There is close to 70,000 people employed through various govt departments to ensure the safety of the road, sky, railroad, and water.
Of course I am going to talk about the trucking part of it. There are about 4 million truck drivers on the roads today. Truckers are all federally mandated on what they can and cannot do, on just about everything involved with driving a truck.
Truck drivers are regulated on how many hours they can drive per day, work per day, sleep per day. Drivers are also subject to drug test at any time any law enforcement ask, or their employer can ask as too, and drivers must comply.
Skilled Labor – is a measure of a worker’s expertise, specialization, wages, and supervisory capacity. Skilled workers are generally more trained, higher paid, and have more responsibilities.
Unskilled Labor – work that requires practically no training or experience for its adequate or competent performance.
Based upon the two definitions I provided to you which do you – the non trucking people – consider to be a truck driver?
Most people who are not in the trucking industry, have no clue what it is to be a trucker. A lot of people have this crazy idea that all truck drivers do are sit and drive – wrong. It takes a whole lot of skill to maneuver a 40 ton vehicle into tight alley ways that most business’s require trucks to back into so that the trucks can either load or unload. A large pick-up or SUV is about 16 feet in length, a tractor trailer is 75 feet in length, and bends in the middle. Could you back it up without any training?
A person wanting to learn to drive a truck must go through some type of schooling usually in order to get a CDL license. This is usually just a three week course, and ALL it does is help you get a CDL license. Truck drivers are constantly learning even veterans that have been on the road – don’t know it all. If a truck driver says he or she has learned everything about trucking, then they are lying.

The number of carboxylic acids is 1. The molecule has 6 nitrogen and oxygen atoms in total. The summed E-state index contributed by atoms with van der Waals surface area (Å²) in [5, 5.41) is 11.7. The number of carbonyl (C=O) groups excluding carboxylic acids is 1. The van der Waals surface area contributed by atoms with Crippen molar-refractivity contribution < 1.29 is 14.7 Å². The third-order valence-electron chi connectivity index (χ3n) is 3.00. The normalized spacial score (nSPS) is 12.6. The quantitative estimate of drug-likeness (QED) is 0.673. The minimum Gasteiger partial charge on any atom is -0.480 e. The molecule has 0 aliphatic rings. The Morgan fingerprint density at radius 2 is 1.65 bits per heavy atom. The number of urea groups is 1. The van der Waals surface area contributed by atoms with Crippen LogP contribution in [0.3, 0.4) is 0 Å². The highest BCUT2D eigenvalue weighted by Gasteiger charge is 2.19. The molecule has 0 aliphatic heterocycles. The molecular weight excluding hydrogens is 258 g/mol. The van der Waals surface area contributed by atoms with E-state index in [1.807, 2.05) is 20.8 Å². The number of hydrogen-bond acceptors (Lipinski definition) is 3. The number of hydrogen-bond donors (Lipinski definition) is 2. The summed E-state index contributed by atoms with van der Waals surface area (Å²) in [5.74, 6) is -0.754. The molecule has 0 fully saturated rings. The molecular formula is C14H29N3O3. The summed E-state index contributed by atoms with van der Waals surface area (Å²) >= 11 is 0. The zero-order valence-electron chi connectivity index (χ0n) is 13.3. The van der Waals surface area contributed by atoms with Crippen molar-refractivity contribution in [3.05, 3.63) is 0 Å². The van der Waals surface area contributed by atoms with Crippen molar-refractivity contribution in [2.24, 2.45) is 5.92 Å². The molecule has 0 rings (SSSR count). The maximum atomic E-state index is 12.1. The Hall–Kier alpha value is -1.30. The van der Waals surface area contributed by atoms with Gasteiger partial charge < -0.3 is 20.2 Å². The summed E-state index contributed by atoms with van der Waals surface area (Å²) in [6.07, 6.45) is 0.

Medical doctors go to school and have training for years before they are considered a doctor. They are trained to save lives when possible. There are approximately 700,000 doctors in the US, but 125,000 patients “accidentally” die each year. But yet the government doesn’t regulate how long they work. Doctors are not regulated upon how many hours they have to sleep before another shift starts.
There are approximately 4 million truck drivers on the road, but only 41,000 to 45,000 traffic deaths occur each year within the US. Walkers and bikers account for 15% of the total traffic deaths each year. Fewer than 9% of those deaths involve commercial vehicles.
More than 80% of those accidents are the fault of the non-commercial driver. Of the death related accidents only 4% of the trucks are fatigue related. Drinking related accounted for .06% of those accidents. Those numbers continue to fall – as far as what truck drivers cause – in the number of traffic deaths.
But yet the government feels that they MUST regulate how long a driver is on-duty driving each day, and how much that driver must SLEEP before returning to the duty of driving. The department of labor classifies truck driving as unskilled labor. This needs to be changed to very skilled labor in my book, according to the figures between doctors and drivers i.e; to how many people die per year because of each job.
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